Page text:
Amy Cousins, Gorham Middle School art teacher and two of her students receiving their certificates from Argy Nestor, left and Julie Richard, right

The pride was evident in the faces of students, teachers, family members, and legislators. The art is on display at the following locations until April 31, 2019:

  • Maine Arts Commission
  • Cross Office Building second floor North and South corridors
  • Education & Cultural Affairs Committee room 202
  • Health & Human Services Committee room 209
  • State House, Office of the Speaker of the House
  • State House, Governor’s Reception Area

If you’d like a map that includes the location of each piece email me and I’d be glad to email or snail one to you.

Below is a video created by the Maine Arts Commission Marketing & Communications Director Ryan Leighton. You can see photos of the artwork at THIS LINK and photos of the day at THIS LINKI hope you’ll visit the exhibit.

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Another Arts Teacher’s Story: Amy Cousins

May 20, 2014

This is the eighth blog post for 2014 and the third phase of the Maine Arts Assessment Initiative of this series sharing arts teachers’ stories. This series contains a set of questions to provide the opportunity for you to learn from and about others.

Screen shot 2014-05-10 at 10.24.31 PMAmy Cousins has been teaching in one form or another since she was 19 years old. She has been in public education, as an art teacher, for 17 years. Amy teaches Middle Level Art and Alternative Education (Integrated Arts and Outdoor Education) at Gorham Middle School. She teaches approximately 300 Art Students and 15 Alternative Education students.

What do you like best about being an arts educator?

I LOVE the creative part of lesson planning and figuring out how to engage all students. Teaching art is about observation. Who are my students? What do they respond to and what engages them to be creative problem solvers? It’s wonderful to watch students wrestle with ideas and concepts and come up with their own solutions.

What do you believe are three keys to ANY successful visual and performing arts education?

1.) Exploration – The freedom to explore.
2.) Ingenuity – To foster ingenuity.
3.) Challenge  – The ability to challenge in unique, individual ways.

How have you found assessment to be helpful to you in your classroom?

Assessment is the key to validating what we do as art teachers. It helps students recognize their strengths and what they need to work on. A good assessment tool guides students through the process of making, analyzing and interpreting their  art work. As a teacher it helps me to craft lessons that meet the standards, but still embrace artistic license.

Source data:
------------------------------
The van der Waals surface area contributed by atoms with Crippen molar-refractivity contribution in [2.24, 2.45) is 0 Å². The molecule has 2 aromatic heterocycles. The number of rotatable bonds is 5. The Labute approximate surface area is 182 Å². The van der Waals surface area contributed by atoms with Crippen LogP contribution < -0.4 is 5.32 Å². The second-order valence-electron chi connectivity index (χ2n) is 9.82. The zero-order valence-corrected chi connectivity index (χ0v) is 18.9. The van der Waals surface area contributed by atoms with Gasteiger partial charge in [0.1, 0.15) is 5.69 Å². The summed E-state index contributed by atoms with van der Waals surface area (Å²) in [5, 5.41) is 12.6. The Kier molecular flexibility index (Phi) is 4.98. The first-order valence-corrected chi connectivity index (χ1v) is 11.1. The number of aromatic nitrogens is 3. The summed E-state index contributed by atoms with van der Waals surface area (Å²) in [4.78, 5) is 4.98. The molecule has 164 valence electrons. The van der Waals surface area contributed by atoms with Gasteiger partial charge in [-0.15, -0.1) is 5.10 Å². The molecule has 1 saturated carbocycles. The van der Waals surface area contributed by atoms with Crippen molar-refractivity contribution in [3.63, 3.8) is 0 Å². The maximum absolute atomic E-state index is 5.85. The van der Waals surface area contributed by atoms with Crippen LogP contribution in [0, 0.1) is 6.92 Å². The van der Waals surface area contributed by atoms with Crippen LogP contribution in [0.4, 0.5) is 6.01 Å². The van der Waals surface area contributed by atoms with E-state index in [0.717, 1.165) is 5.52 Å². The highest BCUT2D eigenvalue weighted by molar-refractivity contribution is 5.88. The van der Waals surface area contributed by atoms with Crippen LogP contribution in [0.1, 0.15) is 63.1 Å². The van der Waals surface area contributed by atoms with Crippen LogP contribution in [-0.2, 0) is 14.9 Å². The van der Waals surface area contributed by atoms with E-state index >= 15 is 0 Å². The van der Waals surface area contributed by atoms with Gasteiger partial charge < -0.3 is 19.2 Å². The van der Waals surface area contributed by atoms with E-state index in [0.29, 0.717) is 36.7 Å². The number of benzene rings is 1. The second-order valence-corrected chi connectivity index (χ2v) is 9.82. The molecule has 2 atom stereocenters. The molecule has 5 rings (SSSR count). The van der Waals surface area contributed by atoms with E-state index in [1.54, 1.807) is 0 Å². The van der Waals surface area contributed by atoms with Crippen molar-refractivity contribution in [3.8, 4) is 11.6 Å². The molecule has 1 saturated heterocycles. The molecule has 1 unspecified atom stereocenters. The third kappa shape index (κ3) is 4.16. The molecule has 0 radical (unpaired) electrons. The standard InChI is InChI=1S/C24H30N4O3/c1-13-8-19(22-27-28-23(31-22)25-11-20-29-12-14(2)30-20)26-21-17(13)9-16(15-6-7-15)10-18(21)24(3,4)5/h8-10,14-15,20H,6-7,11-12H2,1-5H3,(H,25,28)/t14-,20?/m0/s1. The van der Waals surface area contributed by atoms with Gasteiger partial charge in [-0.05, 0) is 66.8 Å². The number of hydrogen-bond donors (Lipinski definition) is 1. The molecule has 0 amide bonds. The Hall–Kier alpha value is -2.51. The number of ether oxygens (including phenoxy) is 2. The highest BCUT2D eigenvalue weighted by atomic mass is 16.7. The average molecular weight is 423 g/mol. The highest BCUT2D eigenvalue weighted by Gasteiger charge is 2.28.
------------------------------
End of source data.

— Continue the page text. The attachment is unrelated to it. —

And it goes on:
What have been the benefits in becoming involved in the arts assessment initiative?

The benefits have been plentiful but the biggest gift I have received from the MAAI is camaraderie. It has been an absolute pleasure to meet and be energized by individuals from all over the state! They have given me new ideas, helped problem solve the old ones  and have revitalized my desire to teach.

What are you most proud of in your career?

Not sure yet, ask me when I am 94!

What gets in the way of being a better teacher or doing a better job as a teacher?

Time. There is never enough time to get it all done! We only get a brief glimpse of our students during the course of a year. In some cases as few as 35 hours. That doesn’t allow students enough time to fully explore all the endless avenues of art, nor does it allow for retention of concepts, techniques or processes from year to year. I consistently feel like I am taking 1 step forward and 4 backwards.

What have you accomplished through hard work and determination that might otherwise appear at first glance to be due to “luck” or circumstances?

Think that’s another one you are going to have to ask when I am 94.

Look into your crystal ball: what advice would you give to teachers?

Remember your job is to not only to educate students but to engage them in manner that leaves them craving for more.

If you were given a $500,000.00 to do with whatever you please, what would it be?

Right know I would do just about anything for about 20,000.00 to buy a classroom set of iPads. So I am going to take this opportunity to shamelessly advocate for my cause. Anybody want to make a donation????

Imagine you are 94 years old. You’re looking back. Do you have any regrets?

I have made a gazzilion mistakes in my life and I don’t regret any of them.  Mistakes are how we learn. If you regret them, you haven’t learned anything.

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Workshop at MECA

March 23, 2014

Maine College of Art, Portland

EVite-AmyCousins_final